Indian summer – l’été sauvage

Indian summer – l’été sauvage

  St. John de Crèvecœur, after the portrait by Vallière, 1786         MEANING   a period of unusually calm dry warm weather, often accompanied by a hazy ...

P’s and Q’s

P’s and Q’s

  P’s and Q’s – A Book on the Art of Letter Arrangement (1923), by Sallie B. Tannahill – photograph: Thorn Books       MEANINGS   – to be ...

La langue française est-elle misogyne ?

La langue française est-elle misogyne ?

  You can read the article in English here Vous pouvez lire l’article en anglais ici     Considérons les termes français suivants, avec leurs équivalents anglais :  fils                   fille   ...

Highlights

a pretty kettle of fish

a pretty kettle of fish

  photograph: The Grocer     MEANING   The phrase a pretty ...
point-blank – de but en blanc

point-blank – de but en blanc

  Gunner’s quadrant Quadrant consisting of two arms of unequal length joined ...
‘Temptation’ in the Lord’s Prayer

‘Temptation’ in the Lord’s Prayer

  Notre Dame du Port – Clermont Ferrand (France)     To ...

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sanglier

sanglier

  original illustration for Of the Swine in The History of Four-footed Beasts and Serpents (1658), by Edward Topsell     The French masculine noun sanglier denotes a full-grown wild boar. It literally means a boar living on its own, separated from the herd, since, via Old and Middle French forms such as sengler and […]

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grimalkin

grimalkin

        In The Tragedie of Macbeth (around 1603), by the English poet and playwright William Shakespeare (1564-1616), Gray-Malkin is the name of a fiend in the shape of a grey she-cat, the cat being the form most generally assumed by the familiar spirits of witches according to a common superstition: (Folio 1, […]

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Our lunatic contributor

Our lunatic contributor

  Ernest Weekley circa 1935       In the chapter Our lunatic contributor of Words and names (1933), the British philologist Ernest Weekley (1865-1954) wrote: The correspondence columns of our middlebrow weeklies and of our two Sunday papers are the happy hunting-ground of the amateur etymologist. A few years ago he published the discovery […]

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magpiety

magpiety

  Monument to Thomas Hood (designed by M. Noble) erected in Kensal Green Cemetery by Public Subscription illustration from Memorials of Thomas Hood (1860)     A blend of magpie and piety, the word magpiety was originally invented by the English poet and humorist Thomas Hood (1799-1845) to denote talkativeness, garrulity, especially on religious or moral topics and affected piety. This author first […]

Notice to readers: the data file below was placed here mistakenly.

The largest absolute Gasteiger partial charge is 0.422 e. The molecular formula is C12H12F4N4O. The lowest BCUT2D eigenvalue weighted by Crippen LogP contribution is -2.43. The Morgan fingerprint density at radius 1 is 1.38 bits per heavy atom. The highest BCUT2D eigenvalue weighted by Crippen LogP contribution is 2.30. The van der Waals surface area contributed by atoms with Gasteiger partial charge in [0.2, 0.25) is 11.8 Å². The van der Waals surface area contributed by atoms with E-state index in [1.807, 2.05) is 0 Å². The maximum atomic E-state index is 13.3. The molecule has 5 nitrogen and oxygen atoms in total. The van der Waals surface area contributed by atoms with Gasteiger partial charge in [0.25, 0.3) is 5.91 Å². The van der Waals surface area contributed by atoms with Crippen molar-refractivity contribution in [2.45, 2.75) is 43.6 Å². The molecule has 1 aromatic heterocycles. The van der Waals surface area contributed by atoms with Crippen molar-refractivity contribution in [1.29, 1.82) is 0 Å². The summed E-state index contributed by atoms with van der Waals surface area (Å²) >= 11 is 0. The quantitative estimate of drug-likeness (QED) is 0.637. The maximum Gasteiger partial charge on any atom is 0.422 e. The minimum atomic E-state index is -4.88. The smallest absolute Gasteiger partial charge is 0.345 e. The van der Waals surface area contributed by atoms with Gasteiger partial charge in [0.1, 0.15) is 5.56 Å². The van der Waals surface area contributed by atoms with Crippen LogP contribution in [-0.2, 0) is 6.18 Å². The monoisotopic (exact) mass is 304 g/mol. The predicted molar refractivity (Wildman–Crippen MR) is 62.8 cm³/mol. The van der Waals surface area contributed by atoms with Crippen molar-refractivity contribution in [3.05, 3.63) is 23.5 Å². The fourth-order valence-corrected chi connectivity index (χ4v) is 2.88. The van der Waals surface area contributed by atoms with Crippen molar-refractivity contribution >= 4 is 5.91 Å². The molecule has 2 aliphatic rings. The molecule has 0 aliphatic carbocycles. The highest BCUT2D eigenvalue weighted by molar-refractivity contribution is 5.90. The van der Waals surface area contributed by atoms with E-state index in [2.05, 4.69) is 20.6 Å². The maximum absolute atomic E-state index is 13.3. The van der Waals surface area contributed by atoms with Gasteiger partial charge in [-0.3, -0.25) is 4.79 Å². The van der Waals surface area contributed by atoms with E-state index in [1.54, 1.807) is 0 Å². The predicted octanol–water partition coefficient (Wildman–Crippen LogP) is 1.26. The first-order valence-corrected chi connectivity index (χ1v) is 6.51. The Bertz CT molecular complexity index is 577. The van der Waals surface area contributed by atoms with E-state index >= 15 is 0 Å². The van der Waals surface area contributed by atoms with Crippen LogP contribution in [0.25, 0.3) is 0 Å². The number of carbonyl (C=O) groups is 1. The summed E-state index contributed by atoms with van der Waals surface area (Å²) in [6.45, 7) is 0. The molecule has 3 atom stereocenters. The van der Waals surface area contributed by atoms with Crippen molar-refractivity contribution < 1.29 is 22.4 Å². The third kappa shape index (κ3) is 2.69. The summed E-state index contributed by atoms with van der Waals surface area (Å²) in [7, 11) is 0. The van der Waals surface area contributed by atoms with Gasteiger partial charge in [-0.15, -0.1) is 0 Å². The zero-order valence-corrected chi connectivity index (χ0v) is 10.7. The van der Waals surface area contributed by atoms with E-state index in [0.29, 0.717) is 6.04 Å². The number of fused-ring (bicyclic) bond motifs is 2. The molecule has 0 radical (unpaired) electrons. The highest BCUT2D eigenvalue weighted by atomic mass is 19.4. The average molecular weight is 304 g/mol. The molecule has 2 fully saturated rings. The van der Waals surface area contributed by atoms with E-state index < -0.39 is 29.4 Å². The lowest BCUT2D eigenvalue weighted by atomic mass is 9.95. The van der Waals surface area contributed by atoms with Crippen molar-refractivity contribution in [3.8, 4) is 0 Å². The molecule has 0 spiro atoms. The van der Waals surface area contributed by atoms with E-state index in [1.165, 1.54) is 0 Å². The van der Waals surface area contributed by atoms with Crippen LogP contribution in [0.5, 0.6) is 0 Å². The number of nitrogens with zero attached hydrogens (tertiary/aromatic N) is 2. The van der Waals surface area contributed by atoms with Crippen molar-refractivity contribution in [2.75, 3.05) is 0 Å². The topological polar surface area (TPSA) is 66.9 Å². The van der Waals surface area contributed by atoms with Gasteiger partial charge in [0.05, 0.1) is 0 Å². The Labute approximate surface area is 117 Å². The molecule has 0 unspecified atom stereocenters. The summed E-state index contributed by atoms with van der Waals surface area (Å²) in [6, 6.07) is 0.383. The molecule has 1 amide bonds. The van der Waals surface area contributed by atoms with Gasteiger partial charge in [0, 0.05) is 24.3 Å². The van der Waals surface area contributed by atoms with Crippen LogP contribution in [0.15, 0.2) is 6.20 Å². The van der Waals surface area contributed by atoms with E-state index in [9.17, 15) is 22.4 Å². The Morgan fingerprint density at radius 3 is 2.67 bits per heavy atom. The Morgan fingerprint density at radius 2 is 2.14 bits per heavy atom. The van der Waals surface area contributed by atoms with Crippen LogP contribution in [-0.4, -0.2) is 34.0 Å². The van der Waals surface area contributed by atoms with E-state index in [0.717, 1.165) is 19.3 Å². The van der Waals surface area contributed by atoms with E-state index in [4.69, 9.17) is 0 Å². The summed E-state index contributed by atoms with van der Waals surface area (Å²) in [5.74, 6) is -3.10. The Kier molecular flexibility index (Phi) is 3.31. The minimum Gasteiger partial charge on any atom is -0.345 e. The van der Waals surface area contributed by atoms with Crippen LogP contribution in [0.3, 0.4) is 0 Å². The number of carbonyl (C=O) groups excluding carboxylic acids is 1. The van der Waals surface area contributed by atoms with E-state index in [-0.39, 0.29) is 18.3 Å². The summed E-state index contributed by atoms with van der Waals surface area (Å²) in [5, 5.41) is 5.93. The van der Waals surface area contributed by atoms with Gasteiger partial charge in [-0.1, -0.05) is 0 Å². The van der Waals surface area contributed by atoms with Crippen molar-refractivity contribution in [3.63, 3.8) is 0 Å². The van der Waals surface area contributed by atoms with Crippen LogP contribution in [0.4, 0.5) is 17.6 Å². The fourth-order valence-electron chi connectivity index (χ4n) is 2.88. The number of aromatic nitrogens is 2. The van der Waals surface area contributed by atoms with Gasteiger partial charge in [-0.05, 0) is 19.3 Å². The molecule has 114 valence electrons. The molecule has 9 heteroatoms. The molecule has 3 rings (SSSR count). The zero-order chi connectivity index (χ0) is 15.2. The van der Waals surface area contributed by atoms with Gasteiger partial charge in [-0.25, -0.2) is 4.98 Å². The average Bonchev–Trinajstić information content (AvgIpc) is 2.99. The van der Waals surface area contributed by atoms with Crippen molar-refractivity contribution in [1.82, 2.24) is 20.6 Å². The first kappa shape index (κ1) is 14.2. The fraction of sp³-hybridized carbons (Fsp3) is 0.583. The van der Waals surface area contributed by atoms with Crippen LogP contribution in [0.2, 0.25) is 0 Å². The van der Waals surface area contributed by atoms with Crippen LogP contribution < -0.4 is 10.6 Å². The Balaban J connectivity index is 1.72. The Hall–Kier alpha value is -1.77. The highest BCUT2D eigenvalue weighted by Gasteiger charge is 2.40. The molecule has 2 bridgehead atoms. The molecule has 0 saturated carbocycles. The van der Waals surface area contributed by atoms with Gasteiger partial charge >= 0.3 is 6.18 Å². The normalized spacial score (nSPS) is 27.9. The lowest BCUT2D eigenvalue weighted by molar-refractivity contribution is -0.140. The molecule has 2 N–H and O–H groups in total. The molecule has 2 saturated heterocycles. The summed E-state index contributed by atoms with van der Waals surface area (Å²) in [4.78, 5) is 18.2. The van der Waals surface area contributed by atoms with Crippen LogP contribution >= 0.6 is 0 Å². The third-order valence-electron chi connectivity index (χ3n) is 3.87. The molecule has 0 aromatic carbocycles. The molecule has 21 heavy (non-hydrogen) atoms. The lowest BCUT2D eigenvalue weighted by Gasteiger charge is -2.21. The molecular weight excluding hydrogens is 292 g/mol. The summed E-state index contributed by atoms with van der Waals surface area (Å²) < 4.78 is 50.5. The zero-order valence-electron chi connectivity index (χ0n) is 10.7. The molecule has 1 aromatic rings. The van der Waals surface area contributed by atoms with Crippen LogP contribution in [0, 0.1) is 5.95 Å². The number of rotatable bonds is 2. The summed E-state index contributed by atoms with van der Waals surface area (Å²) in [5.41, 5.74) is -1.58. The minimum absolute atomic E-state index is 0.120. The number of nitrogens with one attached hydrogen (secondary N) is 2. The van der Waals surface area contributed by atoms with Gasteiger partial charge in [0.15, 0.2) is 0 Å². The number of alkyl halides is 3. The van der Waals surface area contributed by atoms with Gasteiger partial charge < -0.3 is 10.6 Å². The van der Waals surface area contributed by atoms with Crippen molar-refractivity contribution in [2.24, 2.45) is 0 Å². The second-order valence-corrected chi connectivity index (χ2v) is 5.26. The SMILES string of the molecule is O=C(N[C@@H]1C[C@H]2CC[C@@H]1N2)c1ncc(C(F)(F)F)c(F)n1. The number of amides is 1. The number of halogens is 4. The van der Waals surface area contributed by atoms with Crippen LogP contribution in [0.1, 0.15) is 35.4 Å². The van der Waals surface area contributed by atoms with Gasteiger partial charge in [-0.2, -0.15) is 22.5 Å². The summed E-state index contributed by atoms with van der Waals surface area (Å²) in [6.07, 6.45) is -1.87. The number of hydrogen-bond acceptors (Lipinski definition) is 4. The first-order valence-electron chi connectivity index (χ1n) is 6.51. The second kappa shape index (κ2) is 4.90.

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lupus

lupus

  illustration from The British Wolf-Hunters. A Tale of England in the Olden Time (1859), by Thomas Miller     The Latin noun lupus/-pi meant wolf. It is kindred with ancient Greek λύκος (= lukos) – cf. lycanthrope, which originally designated a person who believes that he or she is a wolf, and which, via […]

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‘posh’

‘posh’

  One of the earliest instances of posh is from a cartoon in Punch, or The London Charivari of 25th September 1918. An RAF officer is talking to his mother: “Oh, yes, Mater, we had a posh time of it down there.” “Whatever do you mean by ‘posh,’ Gerald?” “Don’t you know? It’s slang for ‘swish’*!” [* swish: impressively smart and fashionable]   […]

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starboard – port

starboard – port

  image: nageur-sauveteur     MEANINGS   The noun starboard denotes the side of a ship or aircraft that is on the right when one is facing forward, while port denotes the opposing side.     ORIGINS   From the Germanic bases of the nouns steer and board, starboard, which appeared in Old English as steorbord, […]

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to lark about

to lark about

  skylark – photograph: Royal Society for the Protection of Birds     The phrasal verb lark about (or around) means to enjoy oneself by behaving in a playful and mischievous way. The OED (Oxford English Dictionary – 1st edition, 1902) indicates the following about the verb lark: The origin is somewhat uncertain. Possibly it […]

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black sheep

black sheep

  photograph: Hill Farm, Abermule     MEANING   a member of a family or group who is regarded as a disgrace to it     ORIGIN   This was perhaps originally an allusion to the book of Genesis, 30. Jacob has already worked fourteen years for both of Laban’s daughters, and after Joseph’s birth […]

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Aunt Sally

Aunt Sally

  Aunt Sally – from The Modern Playmate: A book of games, sports, and diversions for boys of all ages (new revised edition – 1875?), by John George Wood (1827-89)     The Oxford English Dictionary (first edition – 1885) thus defined Aunt Sally: a game much in vogue at fairs and races, in which the figure of a woman’s head […]

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